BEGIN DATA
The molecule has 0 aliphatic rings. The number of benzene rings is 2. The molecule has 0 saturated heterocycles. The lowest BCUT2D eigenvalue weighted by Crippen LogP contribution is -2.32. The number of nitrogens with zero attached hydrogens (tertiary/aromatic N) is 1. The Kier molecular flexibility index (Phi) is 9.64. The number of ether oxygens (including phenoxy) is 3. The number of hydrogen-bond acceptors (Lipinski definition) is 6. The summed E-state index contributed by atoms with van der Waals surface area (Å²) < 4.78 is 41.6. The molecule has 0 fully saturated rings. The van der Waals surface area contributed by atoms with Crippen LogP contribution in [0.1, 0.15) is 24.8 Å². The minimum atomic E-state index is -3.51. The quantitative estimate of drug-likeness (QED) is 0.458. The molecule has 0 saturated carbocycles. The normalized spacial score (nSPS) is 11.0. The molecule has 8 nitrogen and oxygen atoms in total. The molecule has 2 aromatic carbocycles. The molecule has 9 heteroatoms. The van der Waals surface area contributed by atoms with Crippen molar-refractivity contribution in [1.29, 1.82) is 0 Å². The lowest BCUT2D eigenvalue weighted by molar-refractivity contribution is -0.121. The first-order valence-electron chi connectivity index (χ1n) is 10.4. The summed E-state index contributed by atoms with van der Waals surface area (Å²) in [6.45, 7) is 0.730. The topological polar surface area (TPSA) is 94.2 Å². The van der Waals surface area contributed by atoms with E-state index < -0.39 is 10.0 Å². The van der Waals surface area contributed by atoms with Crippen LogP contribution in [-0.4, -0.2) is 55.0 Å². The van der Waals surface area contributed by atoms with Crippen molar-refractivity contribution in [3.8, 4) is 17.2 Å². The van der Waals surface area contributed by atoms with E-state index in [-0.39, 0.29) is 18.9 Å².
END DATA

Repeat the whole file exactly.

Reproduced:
The molecule has 0 aliphatic rings. The number of benzene rings is 2. The molecule has 0 saturated heterocycles. The lowest BCUT2D eigenvalue weighted by Crippen LogP contribution is -2.32. The number of nitrogens with zero attached hydrogens (tertiary/aromatic N) is 1. The Kier molecular flexibility index (Phi) is 9.64. The number of ether oxygens (including phenoxy) is 3. The number of hydrogen-bond acceptors (Lipinski definition) is 6. The summed E-state index contributed by atoms with van der Waals surface area (Å²) < 4.78 is 41.6. The molecule has 0 fully saturated rings. The van der Waals surface area contributed by atoms with Crippen LogP contribution in [0.1, 0.15) is 24.8 Å². The minimum atomic E-state index is -3.51. The quantitative estimate of drug-likeness (QED) is 0.458. The molecule has 0 saturated carbocycles. The normalized spacial score (nSPS) is 11.0. The molecule has 8 nitrogen and oxygen atoms in total. The molecule has 2 aromatic carbocycles. The molecule has 9 heteroatoms. The van der Waals surface area contributed by atoms with Crippen molar-refractivity contribution in [1.29, 1.82) is 0 Å². The lowest BCUT2D eigenvalue weighted by molar-refractivity contribution is -0.121. The first-order valence-electron chi connectivity index (χ1n) is 10.4. The summed E-state index contributed by atoms with van der Waals surface area (Å²) in [6.45, 7) is 0.730. The topological polar surface area (TPSA) is 94.2 Å². The van der Waals surface area contributed by atoms with E-state index < -0.39 is 10.0 Å². The van der Waals surface area contributed by atoms with Crippen LogP contribution in [-0.4, -0.2) is 55.0 Å². The van der Waals surface area contributed by atoms with Crippen molar-refractivity contribution in [3.8, 4) is 17.2 Å². The van der Waals surface area contributed by atoms with E-state index in [-0.39, 0.29) is 18.9 Å².